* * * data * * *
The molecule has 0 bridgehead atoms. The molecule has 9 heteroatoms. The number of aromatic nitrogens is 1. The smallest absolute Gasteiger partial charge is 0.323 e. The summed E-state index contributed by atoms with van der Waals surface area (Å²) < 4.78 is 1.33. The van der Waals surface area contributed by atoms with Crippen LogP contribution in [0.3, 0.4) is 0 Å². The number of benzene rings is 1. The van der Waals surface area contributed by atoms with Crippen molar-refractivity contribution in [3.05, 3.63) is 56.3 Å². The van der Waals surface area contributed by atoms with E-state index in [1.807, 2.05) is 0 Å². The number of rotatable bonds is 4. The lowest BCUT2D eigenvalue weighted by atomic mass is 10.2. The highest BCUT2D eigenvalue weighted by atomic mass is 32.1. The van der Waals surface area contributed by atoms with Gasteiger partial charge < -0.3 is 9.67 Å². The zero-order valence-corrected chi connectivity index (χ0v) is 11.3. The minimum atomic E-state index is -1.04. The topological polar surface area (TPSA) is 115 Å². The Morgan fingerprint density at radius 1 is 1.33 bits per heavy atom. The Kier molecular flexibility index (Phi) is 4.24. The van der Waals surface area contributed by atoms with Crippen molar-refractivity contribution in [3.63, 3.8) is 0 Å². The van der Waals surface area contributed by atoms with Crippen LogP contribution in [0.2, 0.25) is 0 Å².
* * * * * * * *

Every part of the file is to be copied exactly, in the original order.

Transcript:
The molecule has 0 bridgehead atoms. The molecule has 9 heteroatoms. The number of aromatic nitrogens is 1. The smallest absolute Gasteiger partial charge is 0.323 e. The summed E-state index contributed by atoms with van der Waals surface area (Å²) < 4.78 is 1.33. The van der Waals surface area contributed by atoms with Crippen LogP contribution in [0.3, 0.4) is 0 Å². The number of benzene rings is 1. The van der Waals surface area contributed by atoms with Crippen molar-refractivity contribution in [3.05, 3.63) is 56.3 Å². The van der Waals surface area contributed by atoms with E-state index in [1.807, 2.05) is 0 Å². The number of rotatable bonds is 4. The lowest BCUT2D eigenvalue weighted by atomic mass is 10.2. The highest BCUT2D eigenvalue weighted by atomic mass is 32.1. The van der Waals surface area contributed by atoms with Gasteiger partial charge < -0.3 is 9.67 Å². The zero-order valence-corrected chi connectivity index (χ0v) is 11.3. The minimum atomic E-state index is -1.04. The topological polar surface area (TPSA) is 115 Å². The Morgan fingerprint density at radius 1 is 1.33 bits per heavy atom. The Kier molecular flexibility index (Phi) is 4.24. The van der Waals surface area contributed by atoms with Crippen molar-refractivity contribution in [3.63, 3.8) is 0 Å². The van der Waals surface area contributed by atoms with Crippen LogP contribution in [0.2, 0.25) is 0 Å².